Ms. Behrens' Met career began with ill-fitting Puccini roles, specifically Il Tabarro and Tosca. The Behrens voice never pretended to have the luster of more Italianate singers, though the theatricality she brought to Puccini was rarely equaled. What's often a point of audience indulgence for chubby divas in Tosca was a Behrens high point: When her character jumps to her death from the fortress walls, Behrens appeared to literally embrace death with arms outstretched in a visual image that seemed both spontaneous and sculptural.

Not until the Met's four-part, 16-hour Ring cycle, which was unrolled in the mid-1980s, was Ms. Behrens' reputation consolidated with complete recordings of the saga and nationally televised videos. In that last medium, she became the human face of Wagner. The Otto Schenk production was a model of unfussy, pastoral realism, to which she brought an added humanity, often in camera close-ups in which she didn't even sing. But in her periodic opera-in-concert performances with the Boston Symphony Orchestra - playing Elektra both in the Richard Strauss opera of the same name and in Mozart's Idomeneo - she needed no scenery to create her character's world.

During her 1980s vocal prime, however, Ms. Behrens sang performances that left listeners concluding her voice was shot; days later, she would emerge fresher and more brilliant than ever. Such vocal lapses became more than momentary, however, after 1990, when she was injured by moving scenery at the conclusion of a Met Gotterdammerung performance being taped for television.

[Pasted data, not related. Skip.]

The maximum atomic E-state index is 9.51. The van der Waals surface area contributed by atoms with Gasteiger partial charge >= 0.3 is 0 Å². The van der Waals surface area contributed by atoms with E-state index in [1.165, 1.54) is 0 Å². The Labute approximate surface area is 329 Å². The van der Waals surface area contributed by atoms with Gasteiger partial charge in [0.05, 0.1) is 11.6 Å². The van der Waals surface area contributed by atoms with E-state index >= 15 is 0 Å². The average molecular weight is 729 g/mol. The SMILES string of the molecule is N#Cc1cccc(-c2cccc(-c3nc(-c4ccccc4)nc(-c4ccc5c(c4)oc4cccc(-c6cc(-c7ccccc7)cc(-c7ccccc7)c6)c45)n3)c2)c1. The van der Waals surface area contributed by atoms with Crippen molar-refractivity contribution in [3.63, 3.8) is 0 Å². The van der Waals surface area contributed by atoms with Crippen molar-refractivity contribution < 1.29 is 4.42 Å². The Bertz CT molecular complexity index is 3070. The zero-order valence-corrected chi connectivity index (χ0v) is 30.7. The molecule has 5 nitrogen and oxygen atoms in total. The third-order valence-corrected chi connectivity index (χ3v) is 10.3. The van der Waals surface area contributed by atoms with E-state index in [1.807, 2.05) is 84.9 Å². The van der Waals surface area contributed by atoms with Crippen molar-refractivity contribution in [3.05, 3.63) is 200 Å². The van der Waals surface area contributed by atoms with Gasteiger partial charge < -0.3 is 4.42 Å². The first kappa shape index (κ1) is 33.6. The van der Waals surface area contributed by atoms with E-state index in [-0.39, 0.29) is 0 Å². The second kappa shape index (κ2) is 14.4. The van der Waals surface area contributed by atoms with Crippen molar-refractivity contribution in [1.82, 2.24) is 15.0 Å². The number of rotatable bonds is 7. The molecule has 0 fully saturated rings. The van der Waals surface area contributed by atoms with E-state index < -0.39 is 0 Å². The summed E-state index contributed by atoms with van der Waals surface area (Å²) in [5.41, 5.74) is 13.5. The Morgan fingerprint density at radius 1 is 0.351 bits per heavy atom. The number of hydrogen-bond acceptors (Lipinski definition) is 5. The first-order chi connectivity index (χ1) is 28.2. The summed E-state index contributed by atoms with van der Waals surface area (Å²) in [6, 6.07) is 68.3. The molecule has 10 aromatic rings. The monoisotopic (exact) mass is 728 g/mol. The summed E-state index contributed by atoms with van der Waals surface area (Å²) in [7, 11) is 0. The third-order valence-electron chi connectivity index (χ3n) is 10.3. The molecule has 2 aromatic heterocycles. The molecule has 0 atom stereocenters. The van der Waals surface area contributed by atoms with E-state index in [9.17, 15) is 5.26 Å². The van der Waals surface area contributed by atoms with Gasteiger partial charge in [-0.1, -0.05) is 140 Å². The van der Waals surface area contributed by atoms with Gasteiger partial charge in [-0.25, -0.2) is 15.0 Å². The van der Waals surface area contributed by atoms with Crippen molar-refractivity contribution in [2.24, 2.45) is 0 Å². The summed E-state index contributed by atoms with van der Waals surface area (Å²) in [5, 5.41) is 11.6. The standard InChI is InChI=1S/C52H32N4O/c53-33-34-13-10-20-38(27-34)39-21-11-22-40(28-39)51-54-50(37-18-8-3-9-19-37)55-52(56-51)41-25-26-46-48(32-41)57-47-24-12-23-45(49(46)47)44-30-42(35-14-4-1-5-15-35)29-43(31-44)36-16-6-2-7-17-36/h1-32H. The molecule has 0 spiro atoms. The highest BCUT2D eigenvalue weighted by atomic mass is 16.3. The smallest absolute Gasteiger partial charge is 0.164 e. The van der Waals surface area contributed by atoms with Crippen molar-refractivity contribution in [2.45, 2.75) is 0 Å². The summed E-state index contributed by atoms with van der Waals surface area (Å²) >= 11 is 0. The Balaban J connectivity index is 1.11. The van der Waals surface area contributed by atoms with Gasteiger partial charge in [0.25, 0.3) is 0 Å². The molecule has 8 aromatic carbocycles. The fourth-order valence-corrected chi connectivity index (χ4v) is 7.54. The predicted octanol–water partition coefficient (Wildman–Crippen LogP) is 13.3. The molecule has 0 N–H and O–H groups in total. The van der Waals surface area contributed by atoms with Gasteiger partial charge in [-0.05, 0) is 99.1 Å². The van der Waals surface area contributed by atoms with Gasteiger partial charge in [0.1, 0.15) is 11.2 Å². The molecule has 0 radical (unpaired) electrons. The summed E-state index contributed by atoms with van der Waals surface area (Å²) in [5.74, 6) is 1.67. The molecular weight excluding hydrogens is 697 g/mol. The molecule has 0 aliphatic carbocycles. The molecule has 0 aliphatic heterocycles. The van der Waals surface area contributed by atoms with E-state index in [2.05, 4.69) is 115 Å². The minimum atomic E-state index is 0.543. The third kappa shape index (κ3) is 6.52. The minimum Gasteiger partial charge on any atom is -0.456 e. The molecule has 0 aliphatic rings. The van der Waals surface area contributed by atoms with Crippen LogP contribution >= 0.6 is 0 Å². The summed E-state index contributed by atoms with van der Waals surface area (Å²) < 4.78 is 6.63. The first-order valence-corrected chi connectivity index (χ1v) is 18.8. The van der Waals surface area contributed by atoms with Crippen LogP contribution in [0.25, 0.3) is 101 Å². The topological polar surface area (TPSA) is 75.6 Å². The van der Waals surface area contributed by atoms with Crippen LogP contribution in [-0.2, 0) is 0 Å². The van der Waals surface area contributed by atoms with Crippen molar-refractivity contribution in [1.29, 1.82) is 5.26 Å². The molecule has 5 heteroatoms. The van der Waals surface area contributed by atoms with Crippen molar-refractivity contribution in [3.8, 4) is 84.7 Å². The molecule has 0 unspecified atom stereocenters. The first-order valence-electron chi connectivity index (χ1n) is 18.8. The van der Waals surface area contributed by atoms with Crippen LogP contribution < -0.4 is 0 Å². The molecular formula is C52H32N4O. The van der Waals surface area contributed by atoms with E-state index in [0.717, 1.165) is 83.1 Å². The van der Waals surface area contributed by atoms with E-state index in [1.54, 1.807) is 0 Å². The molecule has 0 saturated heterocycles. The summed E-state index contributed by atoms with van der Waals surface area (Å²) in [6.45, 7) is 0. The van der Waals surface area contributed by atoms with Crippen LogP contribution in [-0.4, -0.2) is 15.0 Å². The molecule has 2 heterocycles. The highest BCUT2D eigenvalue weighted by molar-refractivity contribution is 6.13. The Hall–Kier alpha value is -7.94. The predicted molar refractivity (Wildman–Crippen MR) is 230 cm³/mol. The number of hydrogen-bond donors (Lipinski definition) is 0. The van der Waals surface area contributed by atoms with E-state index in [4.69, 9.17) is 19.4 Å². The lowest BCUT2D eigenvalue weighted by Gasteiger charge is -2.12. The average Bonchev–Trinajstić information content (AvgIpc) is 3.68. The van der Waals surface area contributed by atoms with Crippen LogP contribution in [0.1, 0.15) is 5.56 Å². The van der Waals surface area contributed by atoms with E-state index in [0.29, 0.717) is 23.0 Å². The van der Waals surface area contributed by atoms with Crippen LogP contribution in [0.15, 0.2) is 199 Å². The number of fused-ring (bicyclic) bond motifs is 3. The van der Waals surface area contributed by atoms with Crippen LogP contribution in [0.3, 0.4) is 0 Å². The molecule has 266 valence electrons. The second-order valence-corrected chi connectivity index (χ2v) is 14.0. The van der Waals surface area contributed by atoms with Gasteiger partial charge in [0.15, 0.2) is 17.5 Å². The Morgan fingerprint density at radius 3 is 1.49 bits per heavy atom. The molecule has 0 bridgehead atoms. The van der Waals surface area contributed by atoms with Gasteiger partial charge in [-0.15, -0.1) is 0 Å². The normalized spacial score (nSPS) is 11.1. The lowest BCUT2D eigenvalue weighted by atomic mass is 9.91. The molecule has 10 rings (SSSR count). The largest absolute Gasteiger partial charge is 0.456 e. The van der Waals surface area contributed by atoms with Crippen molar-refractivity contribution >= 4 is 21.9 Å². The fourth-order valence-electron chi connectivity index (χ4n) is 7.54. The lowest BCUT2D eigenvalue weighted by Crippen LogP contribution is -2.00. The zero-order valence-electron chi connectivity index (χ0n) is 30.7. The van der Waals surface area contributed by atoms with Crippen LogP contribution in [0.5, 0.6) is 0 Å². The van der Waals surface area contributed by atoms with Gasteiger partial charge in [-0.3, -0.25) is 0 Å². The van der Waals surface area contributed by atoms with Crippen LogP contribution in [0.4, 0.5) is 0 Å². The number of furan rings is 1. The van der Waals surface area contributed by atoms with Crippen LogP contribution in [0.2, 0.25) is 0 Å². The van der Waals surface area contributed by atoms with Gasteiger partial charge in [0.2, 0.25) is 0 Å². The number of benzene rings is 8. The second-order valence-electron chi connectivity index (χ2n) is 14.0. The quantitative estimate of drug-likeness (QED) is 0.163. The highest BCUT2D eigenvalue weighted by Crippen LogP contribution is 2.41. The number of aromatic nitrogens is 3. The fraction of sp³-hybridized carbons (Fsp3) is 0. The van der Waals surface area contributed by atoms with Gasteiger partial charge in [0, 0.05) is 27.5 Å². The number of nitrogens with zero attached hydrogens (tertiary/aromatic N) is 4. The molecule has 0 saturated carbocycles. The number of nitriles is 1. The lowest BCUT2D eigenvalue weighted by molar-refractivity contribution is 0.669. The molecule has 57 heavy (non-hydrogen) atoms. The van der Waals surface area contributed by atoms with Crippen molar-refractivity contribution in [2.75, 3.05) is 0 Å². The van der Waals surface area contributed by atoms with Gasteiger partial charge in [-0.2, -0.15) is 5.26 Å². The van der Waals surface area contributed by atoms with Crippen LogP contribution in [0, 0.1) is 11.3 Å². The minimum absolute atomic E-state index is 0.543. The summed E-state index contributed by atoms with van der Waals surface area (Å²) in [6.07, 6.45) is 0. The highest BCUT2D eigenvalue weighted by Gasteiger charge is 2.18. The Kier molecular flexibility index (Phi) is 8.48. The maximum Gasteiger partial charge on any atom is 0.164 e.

At first, her injuries were said to be minor; the telecast was salvaged by video from rehearsals. In fact, Ms. Behrens had been knocked unconscious, leaving her with black eyes and back injuries. She became a vegetarian to lose weight and take pressure off her spine, but didn't stop singing, even though she later admitted to giving performances she wasn't proud of.

"I couldn't stop," she said. "Otherwise, I would never have been able to pick it up again. But it's terrible when the [vocal] machine doesn't work. Dreadful." Later roles included Ortrud in Lohengrin, Kostelnicka in Jenufa.

Though the younger Ms. Behrens often seemed ill at ease offstage, she eventually responded to her star status with warm, attentive interactions with her admirers, even when strangers. A chance encounter with her on a Salzburg stairway could yield a detailed explication of the Luciano Berio opera she was premiering in the coming months.

News of her death prompted a degree of affection unusual even for opera fans. "I will never forget the way that she embraced Wotan during the final scene," read one anonymous post on Operadepot.com. "It wasn't as a valiant Valkyrie but as an awkward teenager daughter. . . . It was one of the most moving moments I have ever experienced in opera."

Contact music critic David Patrick Stearns at dstearns@phillynews.com